Cranioplasty is the repair of a skull defect using bone or other biocompatible materials.
The defect occurs after a previous neurosurgery operation to remove the skull to access the brain, and when the removed skull is not replaced. This is known as a craniectomy.
Craniectomy most commonly is performed to treat:
- Severe head injury
Indications for cranioplasty
- Brain protection from injury and knocks to the head
- Improvement of neurological function in some patients
- Restoration of skull defect
- Prevention of headaches and seizures
What is new?
- Modern technique involves using the head contour of the patient to fashion a custom replacement using 3D printing technologies.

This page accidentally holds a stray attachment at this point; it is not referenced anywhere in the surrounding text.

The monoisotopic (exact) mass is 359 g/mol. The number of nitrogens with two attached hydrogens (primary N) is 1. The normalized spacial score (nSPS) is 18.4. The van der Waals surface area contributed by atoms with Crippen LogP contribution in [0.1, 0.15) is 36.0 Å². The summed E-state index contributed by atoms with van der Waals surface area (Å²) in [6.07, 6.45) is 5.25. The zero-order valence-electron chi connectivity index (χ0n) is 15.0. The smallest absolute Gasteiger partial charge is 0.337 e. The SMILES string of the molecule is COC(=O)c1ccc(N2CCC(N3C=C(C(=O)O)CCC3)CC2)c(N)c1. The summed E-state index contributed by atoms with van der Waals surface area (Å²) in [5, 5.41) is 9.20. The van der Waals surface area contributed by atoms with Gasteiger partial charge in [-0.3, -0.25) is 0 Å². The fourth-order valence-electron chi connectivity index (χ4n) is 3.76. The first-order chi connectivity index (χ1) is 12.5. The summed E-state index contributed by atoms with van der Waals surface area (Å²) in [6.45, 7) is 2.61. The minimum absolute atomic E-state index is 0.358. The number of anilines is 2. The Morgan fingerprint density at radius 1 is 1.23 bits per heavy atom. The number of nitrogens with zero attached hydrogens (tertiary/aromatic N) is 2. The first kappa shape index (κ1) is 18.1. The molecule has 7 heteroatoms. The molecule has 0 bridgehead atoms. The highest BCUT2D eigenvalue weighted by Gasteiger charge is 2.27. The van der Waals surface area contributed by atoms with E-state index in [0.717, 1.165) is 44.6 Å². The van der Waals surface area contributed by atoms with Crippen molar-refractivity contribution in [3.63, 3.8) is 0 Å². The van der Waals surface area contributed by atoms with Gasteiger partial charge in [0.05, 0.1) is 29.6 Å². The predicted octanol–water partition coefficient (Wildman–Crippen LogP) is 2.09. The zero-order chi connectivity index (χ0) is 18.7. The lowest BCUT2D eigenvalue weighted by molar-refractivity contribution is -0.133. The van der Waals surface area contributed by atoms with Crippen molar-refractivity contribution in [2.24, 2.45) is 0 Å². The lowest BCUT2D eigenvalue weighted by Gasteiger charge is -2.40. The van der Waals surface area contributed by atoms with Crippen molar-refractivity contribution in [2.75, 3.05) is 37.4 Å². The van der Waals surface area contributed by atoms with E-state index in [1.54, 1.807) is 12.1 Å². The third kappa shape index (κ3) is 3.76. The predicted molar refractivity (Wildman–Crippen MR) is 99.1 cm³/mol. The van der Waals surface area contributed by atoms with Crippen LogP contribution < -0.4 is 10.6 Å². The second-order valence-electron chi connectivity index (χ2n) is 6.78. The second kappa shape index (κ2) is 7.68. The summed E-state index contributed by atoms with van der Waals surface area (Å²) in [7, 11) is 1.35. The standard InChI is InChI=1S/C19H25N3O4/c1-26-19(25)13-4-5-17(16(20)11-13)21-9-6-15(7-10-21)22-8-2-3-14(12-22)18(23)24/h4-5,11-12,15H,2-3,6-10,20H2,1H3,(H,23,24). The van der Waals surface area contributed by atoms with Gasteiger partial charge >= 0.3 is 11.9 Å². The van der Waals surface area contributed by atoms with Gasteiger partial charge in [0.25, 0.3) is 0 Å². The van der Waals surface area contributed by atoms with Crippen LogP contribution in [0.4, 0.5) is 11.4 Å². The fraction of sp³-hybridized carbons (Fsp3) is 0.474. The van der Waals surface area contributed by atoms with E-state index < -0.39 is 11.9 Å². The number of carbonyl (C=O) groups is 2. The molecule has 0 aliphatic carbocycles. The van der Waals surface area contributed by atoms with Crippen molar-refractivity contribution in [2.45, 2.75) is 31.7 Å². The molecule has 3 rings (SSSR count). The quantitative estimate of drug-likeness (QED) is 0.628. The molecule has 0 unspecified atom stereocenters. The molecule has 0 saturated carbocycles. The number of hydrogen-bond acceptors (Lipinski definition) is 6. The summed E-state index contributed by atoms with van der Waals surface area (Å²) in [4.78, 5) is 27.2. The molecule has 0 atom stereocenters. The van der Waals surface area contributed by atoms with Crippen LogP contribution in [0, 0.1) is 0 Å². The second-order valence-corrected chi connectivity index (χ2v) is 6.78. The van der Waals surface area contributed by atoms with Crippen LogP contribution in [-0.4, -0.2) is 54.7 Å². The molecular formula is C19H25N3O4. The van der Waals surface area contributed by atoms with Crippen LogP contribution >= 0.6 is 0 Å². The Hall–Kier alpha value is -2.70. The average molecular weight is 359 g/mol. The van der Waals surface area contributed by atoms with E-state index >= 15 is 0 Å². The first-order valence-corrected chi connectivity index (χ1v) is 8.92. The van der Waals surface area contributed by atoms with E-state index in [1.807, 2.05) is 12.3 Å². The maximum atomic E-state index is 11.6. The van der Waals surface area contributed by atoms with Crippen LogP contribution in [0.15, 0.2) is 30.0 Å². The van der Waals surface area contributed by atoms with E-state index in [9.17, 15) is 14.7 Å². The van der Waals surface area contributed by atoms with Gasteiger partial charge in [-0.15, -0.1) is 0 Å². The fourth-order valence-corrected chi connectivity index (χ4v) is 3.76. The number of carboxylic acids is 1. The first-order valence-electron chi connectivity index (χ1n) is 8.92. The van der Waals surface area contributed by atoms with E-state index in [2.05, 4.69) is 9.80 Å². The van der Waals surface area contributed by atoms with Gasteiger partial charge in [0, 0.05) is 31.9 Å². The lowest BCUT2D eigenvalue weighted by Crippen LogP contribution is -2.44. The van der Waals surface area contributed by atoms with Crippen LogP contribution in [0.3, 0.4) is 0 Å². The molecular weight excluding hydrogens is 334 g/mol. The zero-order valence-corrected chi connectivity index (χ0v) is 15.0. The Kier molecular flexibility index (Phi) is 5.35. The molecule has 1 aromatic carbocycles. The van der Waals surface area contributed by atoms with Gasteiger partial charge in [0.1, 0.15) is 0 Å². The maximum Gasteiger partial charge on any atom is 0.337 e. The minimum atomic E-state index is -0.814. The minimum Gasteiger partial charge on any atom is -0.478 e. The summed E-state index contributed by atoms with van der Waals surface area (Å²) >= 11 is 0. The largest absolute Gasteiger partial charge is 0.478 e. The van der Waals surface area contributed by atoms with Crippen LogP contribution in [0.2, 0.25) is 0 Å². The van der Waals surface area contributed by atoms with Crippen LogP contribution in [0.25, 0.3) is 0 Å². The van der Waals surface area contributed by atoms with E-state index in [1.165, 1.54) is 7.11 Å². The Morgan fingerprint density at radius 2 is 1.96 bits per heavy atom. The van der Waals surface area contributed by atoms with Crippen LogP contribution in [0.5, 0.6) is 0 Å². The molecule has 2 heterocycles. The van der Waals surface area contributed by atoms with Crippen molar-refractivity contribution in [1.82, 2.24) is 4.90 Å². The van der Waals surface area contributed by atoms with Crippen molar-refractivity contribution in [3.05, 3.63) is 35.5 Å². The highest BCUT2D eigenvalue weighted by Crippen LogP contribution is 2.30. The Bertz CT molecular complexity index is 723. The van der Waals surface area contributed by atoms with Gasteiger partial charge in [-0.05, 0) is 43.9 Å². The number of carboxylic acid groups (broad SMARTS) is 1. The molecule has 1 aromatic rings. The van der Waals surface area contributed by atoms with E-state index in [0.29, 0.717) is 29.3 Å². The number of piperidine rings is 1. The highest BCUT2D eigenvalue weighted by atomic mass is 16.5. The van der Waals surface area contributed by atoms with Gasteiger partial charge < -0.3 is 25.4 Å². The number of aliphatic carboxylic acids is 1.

- Evolving surgical methods such as inline cranioplasty have been used to minimize risk.
Types of cranioplasty materials
There are different materials used for cranioplasty:
- Calcium-phosphate ceramics
- Thermo-plastic polymers
- Other materials
The surgery is performed under general anaesthesia. The skin is carefully cut and the skull defect is exposed. The implant is positioned and securely fixed. Plates and screws may be required. The scalp is used to cover the new implant and the incision is sutured back in place.
- Patients do not need to live with the stigma of having a large visible skull defect.
- In addition to brain protection, the restoration of the skull has been shown to help with either stabilising or improving neurological function in some cases.
- There are risks and benefits to all surgical procedures.